Probably no one has ever placed a higher valuation on work than did Mary Baker Eddy, the Discoverer and Founder of Christian Science. Her own life of ceaseless toil and attainment is a monument of inspiration to her followers. Fortunate, indeed, is anyone who would emulate her consecrated ideal. That Mrs. Eddy attached great importance to Paul's familiar admonition, "Work out your own salvation with fear and trembling," is evident when it is considered that in three separate chapters of the Christian Science textbook, "Science and Health with Key to the Scriptures," she quotes this sentence in its entirety, and upon five different occasions, in the same volume, the passage is in part incorporated in her own statements, when with forceful argument she endeavors to impress humanity with the vital necessity of individual activity as the only way by which man may acquire the saving grace.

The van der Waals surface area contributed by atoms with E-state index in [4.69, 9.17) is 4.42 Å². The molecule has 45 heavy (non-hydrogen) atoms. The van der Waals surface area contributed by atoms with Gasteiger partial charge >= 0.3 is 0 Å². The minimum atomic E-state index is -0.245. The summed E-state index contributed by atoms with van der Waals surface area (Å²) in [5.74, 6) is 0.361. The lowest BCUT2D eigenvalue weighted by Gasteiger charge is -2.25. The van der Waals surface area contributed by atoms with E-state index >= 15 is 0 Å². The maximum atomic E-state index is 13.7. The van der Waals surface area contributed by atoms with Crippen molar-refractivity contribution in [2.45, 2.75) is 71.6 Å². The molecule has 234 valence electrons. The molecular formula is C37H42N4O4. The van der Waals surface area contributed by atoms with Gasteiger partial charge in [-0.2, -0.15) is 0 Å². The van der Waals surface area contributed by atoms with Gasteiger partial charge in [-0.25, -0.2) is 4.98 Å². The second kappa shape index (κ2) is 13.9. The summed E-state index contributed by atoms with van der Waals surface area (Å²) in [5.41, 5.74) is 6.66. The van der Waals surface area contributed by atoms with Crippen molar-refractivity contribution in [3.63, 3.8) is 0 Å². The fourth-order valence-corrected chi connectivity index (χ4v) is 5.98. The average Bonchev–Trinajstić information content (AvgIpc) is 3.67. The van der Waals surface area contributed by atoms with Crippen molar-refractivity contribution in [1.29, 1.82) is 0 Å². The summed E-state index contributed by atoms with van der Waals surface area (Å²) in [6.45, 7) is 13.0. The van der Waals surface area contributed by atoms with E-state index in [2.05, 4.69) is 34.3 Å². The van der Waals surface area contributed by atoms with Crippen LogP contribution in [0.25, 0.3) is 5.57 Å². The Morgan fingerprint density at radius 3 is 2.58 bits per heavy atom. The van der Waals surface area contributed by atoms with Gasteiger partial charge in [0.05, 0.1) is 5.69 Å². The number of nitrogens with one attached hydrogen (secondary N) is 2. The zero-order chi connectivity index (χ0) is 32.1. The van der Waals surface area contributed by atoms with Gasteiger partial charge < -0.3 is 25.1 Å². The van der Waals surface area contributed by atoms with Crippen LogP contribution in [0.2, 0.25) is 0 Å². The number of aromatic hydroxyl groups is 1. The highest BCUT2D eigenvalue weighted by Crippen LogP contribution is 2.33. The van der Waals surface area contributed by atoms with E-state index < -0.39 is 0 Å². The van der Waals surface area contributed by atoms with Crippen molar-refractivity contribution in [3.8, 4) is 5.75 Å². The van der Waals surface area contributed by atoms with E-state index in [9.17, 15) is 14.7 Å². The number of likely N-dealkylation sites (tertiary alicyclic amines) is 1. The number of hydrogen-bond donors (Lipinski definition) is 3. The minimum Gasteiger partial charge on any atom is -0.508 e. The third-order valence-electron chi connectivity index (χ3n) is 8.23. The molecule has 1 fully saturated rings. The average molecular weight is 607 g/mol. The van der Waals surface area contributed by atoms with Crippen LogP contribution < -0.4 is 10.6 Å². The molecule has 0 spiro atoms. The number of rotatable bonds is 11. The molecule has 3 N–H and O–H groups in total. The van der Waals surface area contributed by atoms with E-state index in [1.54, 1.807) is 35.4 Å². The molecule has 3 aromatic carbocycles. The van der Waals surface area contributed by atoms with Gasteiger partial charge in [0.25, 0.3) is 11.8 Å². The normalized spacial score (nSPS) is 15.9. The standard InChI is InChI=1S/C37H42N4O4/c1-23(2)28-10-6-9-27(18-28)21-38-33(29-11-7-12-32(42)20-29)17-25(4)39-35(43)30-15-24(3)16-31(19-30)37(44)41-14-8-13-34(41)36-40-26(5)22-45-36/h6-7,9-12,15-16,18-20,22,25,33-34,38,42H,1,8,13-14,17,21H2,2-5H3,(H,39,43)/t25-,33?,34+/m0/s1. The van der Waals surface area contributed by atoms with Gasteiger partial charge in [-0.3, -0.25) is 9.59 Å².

In the story known as the parable of the ten pieces of money, as recorded in the nineteenth chapter of Luke, Jesus illustrated the reward of diligence and the punishment of apathy. From this parable we learn that the nobleman's servants who were obedient to their master's command, "Occupy till I come,"—who manifested alertness, judgment, and fidelity,—not only increased their material substance, but were rewarded with positions of trust; while, on the other hand, the slothful servant, through exhibiting suspicion, indolence, and criticism, must lose "even that he hath."

"The soul that sinneth"
January 3, 1920

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